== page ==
Hells of Beppu, Japan - Global Storybook

Umi Jigoku

There are seven in total, and they are aptly named either by color or for a unique characteristic:

  • Umi Jigoku (sea hell) – a small pond of blue water that is surrounded by a glorious garden.  Some lotus plants in said garden have leaves big enough to support small children.
  • Shiraike Jigoku (white pond hell) – the pond is full of murky, white water.  On the outskirts is a rundown aquarium and a small garden to visit.
  • Oniishibozu Jigoku (monk’s head hell) – named after the boiling mud bubbles that look like the shiny shaved heads of monks.  There is also a foot bath available.
  • Kamado Jigoku (cooking pot hell) – you can drink the hot water for it’s medical benefits or try the snacks steamed specially by the boiling waters of the spring.  It’s one of the more lively hells.
  • Oniyama Jigoku (monster mountain hell) – a defining aspect of this one is the crocodiles that are bred here.
  • Chinoike Jigoku (pond of blood hell) – the most photogenic of all hells.  The red water is created by a nutrient rich clay found at the bottom of the pond.  You can buy soap made from it, and your skin will love you.
  • Tatsumaki Jigoku (spout hell) – this hell features a geyser that erupts every 30-40 minutes for about 6-10 minutes at a time.
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Hells of Beppu, Japan - Global StorybookAoiike – The Blue Pond of Hokkaido

Located just beyond the hot spring town of Shirogane, the Aoiike, named after the blue color, caused by the natural minerals that have dissolved into the water, is just about as majestic as unicorns (but real).  The pond, surprisingly, is actually man-made.  It was originally designed to aid in erosion control after the eruption of the nearby Mount Tokachidake.  However, no one expected it to turn blue or to become such a beautiful retreat.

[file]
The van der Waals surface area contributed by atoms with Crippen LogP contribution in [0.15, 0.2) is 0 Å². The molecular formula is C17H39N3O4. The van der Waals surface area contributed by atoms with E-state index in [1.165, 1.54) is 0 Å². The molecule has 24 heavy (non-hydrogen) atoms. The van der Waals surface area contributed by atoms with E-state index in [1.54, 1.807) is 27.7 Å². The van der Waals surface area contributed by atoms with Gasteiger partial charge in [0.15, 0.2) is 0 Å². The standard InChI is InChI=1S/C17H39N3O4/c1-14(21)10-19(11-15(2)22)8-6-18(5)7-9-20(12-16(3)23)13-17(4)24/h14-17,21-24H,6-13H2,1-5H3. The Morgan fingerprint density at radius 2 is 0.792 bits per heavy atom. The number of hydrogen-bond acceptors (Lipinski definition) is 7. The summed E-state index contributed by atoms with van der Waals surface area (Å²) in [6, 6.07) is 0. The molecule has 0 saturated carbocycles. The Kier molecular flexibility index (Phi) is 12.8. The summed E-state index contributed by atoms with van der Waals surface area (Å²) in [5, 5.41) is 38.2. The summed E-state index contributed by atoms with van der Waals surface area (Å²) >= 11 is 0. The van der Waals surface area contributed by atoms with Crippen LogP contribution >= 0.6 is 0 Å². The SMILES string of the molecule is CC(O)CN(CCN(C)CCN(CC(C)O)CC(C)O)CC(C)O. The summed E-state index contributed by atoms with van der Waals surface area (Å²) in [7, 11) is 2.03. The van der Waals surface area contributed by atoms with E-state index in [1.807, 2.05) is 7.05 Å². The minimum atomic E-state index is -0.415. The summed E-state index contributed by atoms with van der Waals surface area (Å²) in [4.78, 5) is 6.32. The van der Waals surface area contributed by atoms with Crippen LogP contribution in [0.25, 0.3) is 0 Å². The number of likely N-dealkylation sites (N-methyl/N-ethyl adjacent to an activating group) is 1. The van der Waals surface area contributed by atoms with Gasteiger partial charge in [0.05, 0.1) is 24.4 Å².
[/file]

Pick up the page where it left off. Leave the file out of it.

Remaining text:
There is a free parking spot found nearby, and you have to walk 5-10 minutes through some underbrush to reach it.  Once you get there, you can enjoy the silence of the forest and the surreal surface of this gorgeous blue pond.

Aoiike - The Blue Pond, Japan - Global Storybook

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The Tottori Sand Dunes

So you know that Japan has beaches, mountains, snow, and tropical forests.  But did you know that it has a desert too?  Enter the Tottori Sand Dunes, located on the western coastline of the main island, Honshu.  Over a course of a thousand years, the sand dunes were naturally created by the Sea of Japan, redepositing earth that had been washed out by the Sendaigawa River.

There are a number of attractions you can enjoy, such as sand surfing and camel rides across the dunes.  Naturally, you can also just sit and enjoy the beach (though it is often quite blustery).  Also near the dunes is the Sand Museum, where displays of large and intricate sand sculptures done by artists await.  Originally, the displays were part of a yearly festival, but with the rise in popularity, the museum was able to create a space for the best to be preserved.

The Tottori Sand Dunes, Japan - Global StorybookConclusion

Japan is a wondrous place full of magic, if you know where to look.  Though these top 5 phenomena are indeed beautiful and worth the trip, there are many other sights to behold, both natural and human in creation.  Indeed, Japan continues to be a popular destination for travelers who love a divine blend of urbanization and rural landscapes.

So, which phenomenon are you going to visit first?